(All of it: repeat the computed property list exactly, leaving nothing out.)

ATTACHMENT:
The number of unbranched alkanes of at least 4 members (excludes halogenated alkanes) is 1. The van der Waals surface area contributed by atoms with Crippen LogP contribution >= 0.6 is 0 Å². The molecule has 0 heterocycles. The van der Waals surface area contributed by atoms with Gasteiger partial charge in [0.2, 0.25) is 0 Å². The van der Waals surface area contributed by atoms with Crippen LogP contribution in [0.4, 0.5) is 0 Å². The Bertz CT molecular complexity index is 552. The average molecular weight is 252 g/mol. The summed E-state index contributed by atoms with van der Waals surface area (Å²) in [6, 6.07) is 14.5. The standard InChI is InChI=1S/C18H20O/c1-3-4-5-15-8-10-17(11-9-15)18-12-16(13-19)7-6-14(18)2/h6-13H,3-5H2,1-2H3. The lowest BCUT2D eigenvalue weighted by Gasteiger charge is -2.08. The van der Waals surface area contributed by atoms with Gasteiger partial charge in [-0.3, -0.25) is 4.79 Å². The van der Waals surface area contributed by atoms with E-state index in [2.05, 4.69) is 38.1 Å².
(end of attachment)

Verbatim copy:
The number of unbranched alkanes of at least 4 members (excludes halogenated alkanes) is 1. The van der Waals surface area contributed by atoms with Crippen LogP contribution >= 0.6 is 0 Å². The molecule has 0 heterocycles. The van der Waals surface area contributed by atoms with Gasteiger partial charge in [0.2, 0.25) is 0 Å². The van der Waals surface area contributed by atoms with Crippen LogP contribution in [0.4, 0.5) is 0 Å². The Bertz CT molecular complexity index is 552. The average molecular weight is 252 g/mol. The summed E-state index contributed by atoms with van der Waals surface area (Å²) in [6, 6.07) is 14.5. The standard InChI is InChI=1S/C18H20O/c1-3-4-5-15-8-10-17(11-9-15)18-12-16(13-19)7-6-14(18)2/h6-13H,3-5H2,1-2H3. The lowest BCUT2D eigenvalue weighted by Gasteiger charge is -2.08. The van der Waals surface area contributed by atoms with Gasteiger partial charge in [-0.3, -0.25) is 4.79 Å². The van der Waals surface area contributed by atoms with E-state index in [2.05, 4.69) is 38.1 Å².